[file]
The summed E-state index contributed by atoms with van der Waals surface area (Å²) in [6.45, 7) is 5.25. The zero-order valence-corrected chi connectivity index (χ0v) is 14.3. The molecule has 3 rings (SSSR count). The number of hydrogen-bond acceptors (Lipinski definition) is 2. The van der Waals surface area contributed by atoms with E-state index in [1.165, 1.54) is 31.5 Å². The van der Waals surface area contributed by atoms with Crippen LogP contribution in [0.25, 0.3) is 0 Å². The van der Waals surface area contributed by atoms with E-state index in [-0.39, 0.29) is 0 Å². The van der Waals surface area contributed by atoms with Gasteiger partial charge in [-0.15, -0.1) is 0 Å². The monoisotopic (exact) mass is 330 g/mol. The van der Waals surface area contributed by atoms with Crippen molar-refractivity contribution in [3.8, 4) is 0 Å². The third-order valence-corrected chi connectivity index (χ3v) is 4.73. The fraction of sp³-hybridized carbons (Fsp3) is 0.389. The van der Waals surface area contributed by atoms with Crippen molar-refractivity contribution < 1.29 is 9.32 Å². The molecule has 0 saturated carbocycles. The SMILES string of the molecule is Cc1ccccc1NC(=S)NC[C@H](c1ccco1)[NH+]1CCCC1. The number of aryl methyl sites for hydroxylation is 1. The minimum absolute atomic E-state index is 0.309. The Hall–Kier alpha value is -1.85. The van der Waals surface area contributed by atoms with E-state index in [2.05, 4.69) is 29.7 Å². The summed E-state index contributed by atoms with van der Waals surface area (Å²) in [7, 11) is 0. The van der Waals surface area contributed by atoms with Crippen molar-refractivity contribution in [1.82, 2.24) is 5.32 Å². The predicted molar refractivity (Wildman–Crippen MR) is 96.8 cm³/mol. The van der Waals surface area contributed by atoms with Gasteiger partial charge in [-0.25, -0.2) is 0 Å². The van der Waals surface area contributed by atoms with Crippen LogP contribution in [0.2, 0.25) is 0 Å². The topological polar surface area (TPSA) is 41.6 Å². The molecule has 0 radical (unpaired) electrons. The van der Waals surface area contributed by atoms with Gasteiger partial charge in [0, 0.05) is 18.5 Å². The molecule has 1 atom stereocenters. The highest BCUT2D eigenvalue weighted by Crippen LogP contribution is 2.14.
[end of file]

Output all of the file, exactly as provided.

The summed E-state index contributed by atoms with van der Waals surface area (Å²) in [6.45, 7) is 5.25. The zero-order valence-corrected chi connectivity index (χ0v) is 14.3. The molecule has 3 rings (SSSR count). The number of hydrogen-bond acceptors (Lipinski definition) is 2. The van der Waals surface area contributed by atoms with E-state index in [1.165, 1.54) is 31.5 Å². The van der Waals surface area contributed by atoms with Crippen LogP contribution in [0.25, 0.3) is 0 Å². The van der Waals surface area contributed by atoms with E-state index in [-0.39, 0.29) is 0 Å². The van der Waals surface area contributed by atoms with Gasteiger partial charge in [-0.15, -0.1) is 0 Å². The monoisotopic (exact) mass is 330 g/mol. The van der Waals surface area contributed by atoms with Crippen molar-refractivity contribution in [3.8, 4) is 0 Å². The third-order valence-corrected chi connectivity index (χ3v) is 4.73. The fraction of sp³-hybridized carbons (Fsp3) is 0.389. The van der Waals surface area contributed by atoms with Crippen molar-refractivity contribution < 1.29 is 9.32 Å². The molecule has 0 saturated carbocycles. The SMILES string of the molecule is Cc1ccccc1NC(=S)NC[C@H](c1ccco1)[NH+]1CCCC1. The number of aryl methyl sites for hydroxylation is 1. The minimum absolute atomic E-state index is 0.309. The Hall–Kier alpha value is -1.85. The van der Waals surface area contributed by atoms with E-state index in [2.05, 4.69) is 29.7 Å². The summed E-state index contributed by atoms with van der Waals surface area (Å²) in [7, 11) is 0. The van der Waals surface area contributed by atoms with Crippen molar-refractivity contribution in [1.82, 2.24) is 5.32 Å². The predicted molar refractivity (Wildman–Crippen MR) is 96.8 cm³/mol. The van der Waals surface area contributed by atoms with Gasteiger partial charge in [-0.25, -0.2) is 0 Å². The van der Waals surface area contributed by atoms with Crippen LogP contribution in [0.2, 0.25) is 0 Å². The topological polar surface area (TPSA) is 41.6 Å². The molecule has 0 radical (unpaired) electrons. The van der Waals surface area contributed by atoms with Gasteiger partial charge in [0, 0.05) is 18.5 Å². The molecule has 1 atom stereocenters. The highest BCUT2D eigenvalue weighted by Crippen LogP contribution is 2.14.